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Avro Arrow, 1950s Suburbia, Post-war Canada, Ontario, Mississaugas, Coming-of-age, Teen Friendship

Thirteen Stones
Once in a New Moon, Part Two by Nancy Warren

When Graham Michelsen pulled up stakes that spring and moved his wife Emily and daughter Lois to a brand-new model satellite community called Centrewood, he believed that its unique town plan based on his ideal form, the Circle, would ensure a life of security and stability. But having barely settled in, he is hit by a barrage of events which clash and collide, stark reality takes on an overlay of farce at times, and he struggles to manage his own equilibrium when everything seems to be going on tilt. Even his own daughter betrays him. Centrewood’s concentric circles are failing to protect him and have begun spinning out of control. Partway through the two months of September and October, 1957 that span this story, Lois is not mature enough to understand what is happening to her father Graham. She is not yet fourteen years old. She doesn’t know that as Chief Aeronautical Engineer for the Avro Arrow, he had worked so hard leading up to the October 4 Rollout that he was already suffering from burnout. On that very day, he was beset by three major setbacks, after which even more hit him broadside. Lois finds herself adding to his aggravation by suddenly flexing her wings, asserting her right to speak out and stand her ground. She also has her own challenges. She is absorbed by practicing flute with her new friend Becky, preparing to play the Doppler Flute Duet at the Fall recital. The other schoolmate, Mitsy, the thorn in Lois’s side from Day One, continues to disrupt Lois with her crazy antics, which ultimately lead to disaster. By the time Lois reaches her fourteenth birthday on November 1, everything has fallen apart.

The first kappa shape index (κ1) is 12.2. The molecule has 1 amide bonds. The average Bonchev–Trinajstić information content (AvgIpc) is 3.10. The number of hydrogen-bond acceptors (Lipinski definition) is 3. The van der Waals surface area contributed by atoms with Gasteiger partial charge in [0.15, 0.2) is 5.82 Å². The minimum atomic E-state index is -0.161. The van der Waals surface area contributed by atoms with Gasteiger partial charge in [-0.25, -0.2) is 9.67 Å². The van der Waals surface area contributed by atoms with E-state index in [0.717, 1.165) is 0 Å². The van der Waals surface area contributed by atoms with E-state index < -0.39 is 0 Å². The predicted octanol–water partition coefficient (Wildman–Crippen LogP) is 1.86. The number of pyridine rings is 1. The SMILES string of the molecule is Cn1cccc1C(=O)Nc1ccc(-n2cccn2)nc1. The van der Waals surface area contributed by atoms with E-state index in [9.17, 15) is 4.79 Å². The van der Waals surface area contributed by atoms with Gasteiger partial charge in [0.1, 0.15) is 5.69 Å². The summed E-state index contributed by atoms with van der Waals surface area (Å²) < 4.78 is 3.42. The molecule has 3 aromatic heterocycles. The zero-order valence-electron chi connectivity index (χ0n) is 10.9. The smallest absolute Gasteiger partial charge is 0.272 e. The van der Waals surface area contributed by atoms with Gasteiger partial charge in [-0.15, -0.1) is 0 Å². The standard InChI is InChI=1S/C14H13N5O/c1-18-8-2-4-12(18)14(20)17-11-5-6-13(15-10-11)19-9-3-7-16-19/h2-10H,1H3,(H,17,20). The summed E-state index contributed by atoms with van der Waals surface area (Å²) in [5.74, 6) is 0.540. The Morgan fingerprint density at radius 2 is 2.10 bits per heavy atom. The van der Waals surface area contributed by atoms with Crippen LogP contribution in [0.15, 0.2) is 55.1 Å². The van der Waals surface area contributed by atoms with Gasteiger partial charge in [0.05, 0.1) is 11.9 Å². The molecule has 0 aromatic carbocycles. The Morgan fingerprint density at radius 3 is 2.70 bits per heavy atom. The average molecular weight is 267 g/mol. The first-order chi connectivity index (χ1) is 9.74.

Nancy Warren photo

Nancy Warren felt like an exile when she moved to London, Ontario from her cherished hometown Toronto during the recession that hit Canada in the 1980s. There, in her capacity as an academic librarian, she served as subject specialist in both the Cataloguing and Collections Development Departments at the University of Western Ontario Libraries. Graduating with a Bachelor of Arts degree in 1967 and a post-graduate degree in Library Science from the University of Toronto in 1968, she began her career as librarian at the U. of T. College of Education Library, which afterward led her to a succession of contracts as a freelance librarian, which entailed organizing and documenting specialized libraries in downtown Toronto. Meanwhile, she continued to pursue her passion for clay. Nancy had her own pottery studio in Toronto, later in London, and for a short duration worked for a potter in Elora, Ontario. Once she came to terms with the truth that leaving Toronto was permanent, Nancy came to realize that good fortune had smiled on her after all by bringing her to London, this best kept secret in southwestern Ontario, where she enjoys a sense of community and all the required amenities that are available within a short radius of her home, along with the beauty of the surrounding countryside at her fingertips. Nancy is now retired and free to enjoy writing novels, liberated from the constraints of full-time work. Parts One and Two comprise her debut novel Once in a New Moon.


Nancy Warren

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